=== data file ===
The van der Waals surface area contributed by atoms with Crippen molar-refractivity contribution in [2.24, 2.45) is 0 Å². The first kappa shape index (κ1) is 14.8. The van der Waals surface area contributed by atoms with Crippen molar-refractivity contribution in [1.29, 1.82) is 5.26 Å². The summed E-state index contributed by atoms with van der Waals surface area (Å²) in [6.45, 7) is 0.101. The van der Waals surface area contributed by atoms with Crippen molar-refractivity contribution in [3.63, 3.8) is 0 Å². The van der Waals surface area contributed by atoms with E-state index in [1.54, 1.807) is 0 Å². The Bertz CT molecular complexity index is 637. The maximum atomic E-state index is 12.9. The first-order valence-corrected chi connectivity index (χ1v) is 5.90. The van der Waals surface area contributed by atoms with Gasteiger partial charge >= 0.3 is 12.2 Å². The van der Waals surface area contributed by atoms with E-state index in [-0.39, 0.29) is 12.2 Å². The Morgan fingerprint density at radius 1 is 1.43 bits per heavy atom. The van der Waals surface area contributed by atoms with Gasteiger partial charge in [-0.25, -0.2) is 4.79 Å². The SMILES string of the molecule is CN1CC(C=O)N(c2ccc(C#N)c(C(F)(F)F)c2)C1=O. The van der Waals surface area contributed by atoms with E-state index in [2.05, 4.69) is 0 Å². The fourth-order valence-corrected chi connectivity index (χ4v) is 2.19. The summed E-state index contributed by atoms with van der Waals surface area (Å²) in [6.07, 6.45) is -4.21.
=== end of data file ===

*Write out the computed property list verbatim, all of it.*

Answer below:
The van der Waals surface area contributed by atoms with Crippen molar-refractivity contribution in [2.24, 2.45) is 0 Å². The first kappa shape index (κ1) is 14.8. The van der Waals surface area contributed by atoms with Crippen molar-refractivity contribution in [1.29, 1.82) is 5.26 Å². The summed E-state index contributed by atoms with van der Waals surface area (Å²) in [6.45, 7) is 0.101. The van der Waals surface area contributed by atoms with Crippen molar-refractivity contribution in [3.63, 3.8) is 0 Å². The van der Waals surface area contributed by atoms with E-state index in [1.54, 1.807) is 0 Å². The Bertz CT molecular complexity index is 637. The maximum atomic E-state index is 12.9. The first-order valence-corrected chi connectivity index (χ1v) is 5.90. The van der Waals surface area contributed by atoms with Gasteiger partial charge >= 0.3 is 12.2 Å². The van der Waals surface area contributed by atoms with E-state index in [-0.39, 0.29) is 12.2 Å². The Morgan fingerprint density at radius 1 is 1.43 bits per heavy atom. The van der Waals surface area contributed by atoms with Gasteiger partial charge in [-0.25, -0.2) is 4.79 Å². The SMILES string of the molecule is CN1CC(C=O)N(c2ccc(C#N)c(C(F)(F)F)c2)C1=O. The van der Waals surface area contributed by atoms with E-state index in [2.05, 4.69) is 0 Å². The fourth-order valence-corrected chi connectivity index (χ4v) is 2.19. The summed E-state index contributed by atoms with van der Waals surface area (Å²) in [6.07, 6.45) is -4.21.